Fifteen years ago, Sandra Bullock and I sat on bar stools with Chris and Jeff Price, wondering what we were doing in the Roanoke, a bar about a mile-and-a-half from the small apartment building we all lived in.
We knew of the Roanoke. Everyone did. Of all the bars in Seattle, none greased the wheels for college-aged partiers to grow into neighborhood regulars as smoothly. One minute you’re there to watch the Huskies in the Rose Bowl. A decade later, you’re paying your tab once a month. Picture “Cheer,” done up in full Seattle-style – equal parts snowboard, softball mitt, REI two-man tent and screaming punk rock. But what were we doing there?
I’m not sure when we started considering Chris and Jeff’s downstairs apartment an extension of our own, but it happened pretty shortly after we moved into the five-unit building at 723 Federal Avenue. Mornings and weekends were the predecessors of today’s Surrey Street stoop parties, barbecue optional. Back then, everyone was 30 years old. No one had any kids or money. Our motorcycles shared a garage behind the house.
“What do you think of this bar?” Chris asked us. Maybe she was wearing overall shorts. Or a gigantic sweater. Or both. Jeff and I were probably dressed identically. It was years before I made Banana Republic my personal walk-in closet and he started the process that will eventually leave each of his limbs entirely covered with tattoos.
“Why?” I asked.
“Because we’re buying it.”
That was May of 1995. We’d been in Seattle for less than two years. Five years later, we’d be gone to San Francisco. By then we’d spent hundreds of hours in the Roanoke, which eventually became shorthand for all the things about Seattle I was surprised to miss when I grabbed at that Golden Gate-colored ring ten years ago.
Under Chris and Jeff’s stewardship, the Roanoke did not become the hottest ticket in town. It still drew a combination of college students and old guys, filling in spots in-between with people from the neighborhood, friends and people from the neighborhood who became friends.
Weekday afternoons you’d find a lineup of guys who’d graduated years before from Seattle Prep, the Catholic high school two blocks away. On not-so-rare occasions, some member of Seattle rock-and-roll royalty would slip in, take his place at the bar and drink anonymously. Kim Thayill of Soundgarden was known to stop by. The fat guy from Blues Traveler also showed up once when I was there.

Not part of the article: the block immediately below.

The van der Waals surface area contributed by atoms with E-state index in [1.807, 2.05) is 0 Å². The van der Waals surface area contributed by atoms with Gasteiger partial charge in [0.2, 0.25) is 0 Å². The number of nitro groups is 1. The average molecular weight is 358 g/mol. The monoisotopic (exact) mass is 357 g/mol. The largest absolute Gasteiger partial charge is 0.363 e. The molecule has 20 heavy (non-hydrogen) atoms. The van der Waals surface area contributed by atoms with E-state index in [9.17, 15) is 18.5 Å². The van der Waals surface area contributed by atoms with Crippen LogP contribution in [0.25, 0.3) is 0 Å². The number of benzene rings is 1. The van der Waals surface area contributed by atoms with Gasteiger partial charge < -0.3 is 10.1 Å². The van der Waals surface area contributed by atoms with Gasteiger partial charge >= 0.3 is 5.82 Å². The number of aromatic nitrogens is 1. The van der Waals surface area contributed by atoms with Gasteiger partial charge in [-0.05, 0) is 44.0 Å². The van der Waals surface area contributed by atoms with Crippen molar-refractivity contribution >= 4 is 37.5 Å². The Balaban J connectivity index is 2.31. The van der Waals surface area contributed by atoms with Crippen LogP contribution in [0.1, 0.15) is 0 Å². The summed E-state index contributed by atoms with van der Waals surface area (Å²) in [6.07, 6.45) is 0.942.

When Sandra Bullock got pregnant, there was no question that the baby shower would take place at the Roanoke, on the deck by the ping-pong tables. That one of my college friends, now a non-babysitter-inclined parent, took great umbrage to this was his problem, not ours. The party turned out great. In my family’s photo albums are pictures of my parents sitting on plastic chairs in the sun, out back at the Roanoke.
After the Jawa showed up, it got harder to stop by the bar. Usually, it was either Sandra Bullock or me. On the rare occasions we both went, we always got nachos, flying gleefully far under the foodie radar, thinking anyone stupid enough to order nachos somewhere else deserves to be disappointed.
Then we left town.
Last weekend marked 15 years of bar ownership for our friends Chris and Jeff Price. Since that day we sat there, casing the joint, we’ve produced three kids (and two dogs) between our two families. Though we now live 800 miles away, they will still command reserved seats at the table of honor, come the Jawa’s Bar Mitzvah. In the past decade, while we’ve been tilting at windmills here in San Francisco, the bar has become the center of the Price family, a stubborn constant to both treasure and curse.
While the rest of us are sitting in cubicles, banging away on keyboards, Jeff Price is at the Roanoke. He doesn’t go to the bar after work; he goes to the bar TO work. You come in, there he is. He treats his employees better than most, which – along with the fact that no fewer than eight of them have coupled up and married during his watch – earns him their undying loyalty. Though not the most outgoing of men, his bar is a comfortable place where the walls are covered with photos of patrons sporting Roanoke sweatshirts while in far-off lands.
Which is why when, last Friday, they received an email telling them that they had 60 days to vacate the premises, everyone acted like someone had died.